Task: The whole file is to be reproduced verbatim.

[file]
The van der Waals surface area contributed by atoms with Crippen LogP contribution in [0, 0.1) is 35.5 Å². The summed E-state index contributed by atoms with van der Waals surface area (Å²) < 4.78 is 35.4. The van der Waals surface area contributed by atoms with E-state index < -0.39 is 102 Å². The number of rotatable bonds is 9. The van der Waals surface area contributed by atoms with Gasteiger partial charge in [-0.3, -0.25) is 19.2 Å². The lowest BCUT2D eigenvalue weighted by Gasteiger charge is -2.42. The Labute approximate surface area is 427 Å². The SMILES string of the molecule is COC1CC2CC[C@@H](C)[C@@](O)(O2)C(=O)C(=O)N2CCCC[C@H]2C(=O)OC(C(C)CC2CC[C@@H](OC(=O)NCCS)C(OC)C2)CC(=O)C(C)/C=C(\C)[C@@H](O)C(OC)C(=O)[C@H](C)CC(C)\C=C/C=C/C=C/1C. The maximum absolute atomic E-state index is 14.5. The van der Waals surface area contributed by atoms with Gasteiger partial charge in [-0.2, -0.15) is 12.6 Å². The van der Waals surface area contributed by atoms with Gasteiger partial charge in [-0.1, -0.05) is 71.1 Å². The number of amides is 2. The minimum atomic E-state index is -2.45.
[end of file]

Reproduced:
The van der Waals surface area contributed by atoms with Crippen LogP contribution in [0, 0.1) is 35.5 Å². The summed E-state index contributed by atoms with van der Waals surface area (Å²) < 4.78 is 35.4. The van der Waals surface area contributed by atoms with E-state index < -0.39 is 102 Å². The number of rotatable bonds is 9. The van der Waals surface area contributed by atoms with Gasteiger partial charge in [-0.3, -0.25) is 19.2 Å². The lowest BCUT2D eigenvalue weighted by Gasteiger charge is -2.42. The Labute approximate surface area is 427 Å². The SMILES string of the molecule is COC1CC2CC[C@@H](C)[C@@](O)(O2)C(=O)C(=O)N2CCCC[C@H]2C(=O)OC(C(C)CC2CC[C@@H](OC(=O)NCCS)C(OC)C2)CC(=O)C(C)/C=C(\C)[C@@H](O)C(OC)C(=O)[C@H](C)CC(C)\C=C/C=C/C=C/1C. The maximum absolute atomic E-state index is 14.5. The van der Waals surface area contributed by atoms with Gasteiger partial charge in [-0.2, -0.15) is 12.6 Å². The van der Waals surface area contributed by atoms with Gasteiger partial charge in [-0.1, -0.05) is 71.1 Å². The number of amides is 2. The minimum atomic E-state index is -2.45.